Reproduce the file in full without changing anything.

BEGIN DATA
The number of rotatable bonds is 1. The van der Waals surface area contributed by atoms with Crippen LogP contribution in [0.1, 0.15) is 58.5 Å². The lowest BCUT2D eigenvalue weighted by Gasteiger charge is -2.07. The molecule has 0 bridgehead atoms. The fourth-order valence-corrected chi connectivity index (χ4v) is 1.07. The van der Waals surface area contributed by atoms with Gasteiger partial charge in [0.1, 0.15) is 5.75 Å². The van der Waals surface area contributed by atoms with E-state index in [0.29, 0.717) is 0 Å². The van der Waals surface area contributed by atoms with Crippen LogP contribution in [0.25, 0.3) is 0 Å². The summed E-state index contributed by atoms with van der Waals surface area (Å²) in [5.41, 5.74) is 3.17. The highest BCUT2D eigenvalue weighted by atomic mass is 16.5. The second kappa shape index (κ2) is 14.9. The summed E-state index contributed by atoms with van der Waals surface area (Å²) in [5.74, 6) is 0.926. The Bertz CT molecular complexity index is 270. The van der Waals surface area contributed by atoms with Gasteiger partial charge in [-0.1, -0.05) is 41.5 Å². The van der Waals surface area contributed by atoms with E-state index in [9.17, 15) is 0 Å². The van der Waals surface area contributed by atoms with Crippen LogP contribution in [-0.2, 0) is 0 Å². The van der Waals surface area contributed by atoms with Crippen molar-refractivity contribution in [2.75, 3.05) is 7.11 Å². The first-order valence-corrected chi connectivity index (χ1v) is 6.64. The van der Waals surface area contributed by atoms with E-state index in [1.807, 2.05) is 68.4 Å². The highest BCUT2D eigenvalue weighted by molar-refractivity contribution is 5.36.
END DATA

The number of rotatable bonds is 1. The van der Waals surface area contributed by atoms with Crippen LogP contribution in [0.1, 0.15) is 58.5 Å². The lowest BCUT2D eigenvalue weighted by Gasteiger charge is -2.07. The molecule has 0 bridgehead atoms. The fourth-order valence-corrected chi connectivity index (χ4v) is 1.07. The van der Waals surface area contributed by atoms with Gasteiger partial charge in [0.1, 0.15) is 5.75 Å². The van der Waals surface area contributed by atoms with E-state index in [0.29, 0.717) is 0 Å². The van der Waals surface area contributed by atoms with Crippen LogP contribution in [0.25, 0.3) is 0 Å². The summed E-state index contributed by atoms with van der Waals surface area (Å²) in [5.41, 5.74) is 3.17. The highest BCUT2D eigenvalue weighted by atomic mass is 16.5. The second kappa shape index (κ2) is 14.9. The summed E-state index contributed by atoms with van der Waals surface area (Å²) in [5.74, 6) is 0.926. The Bertz CT molecular complexity index is 270. The van der Waals surface area contributed by atoms with Gasteiger partial charge in [-0.1, -0.05) is 41.5 Å². The van der Waals surface area contributed by atoms with E-state index in [9.17, 15) is 0 Å². The van der Waals surface area contributed by atoms with Crippen LogP contribution in [-0.2, 0) is 0 Å². The van der Waals surface area contributed by atoms with Crippen molar-refractivity contribution in [2.75, 3.05) is 7.11 Å². The first-order valence-corrected chi connectivity index (χ1v) is 6.64. The van der Waals surface area contributed by atoms with E-state index in [1.807, 2.05) is 68.4 Å². The highest BCUT2D eigenvalue weighted by molar-refractivity contribution is 5.36.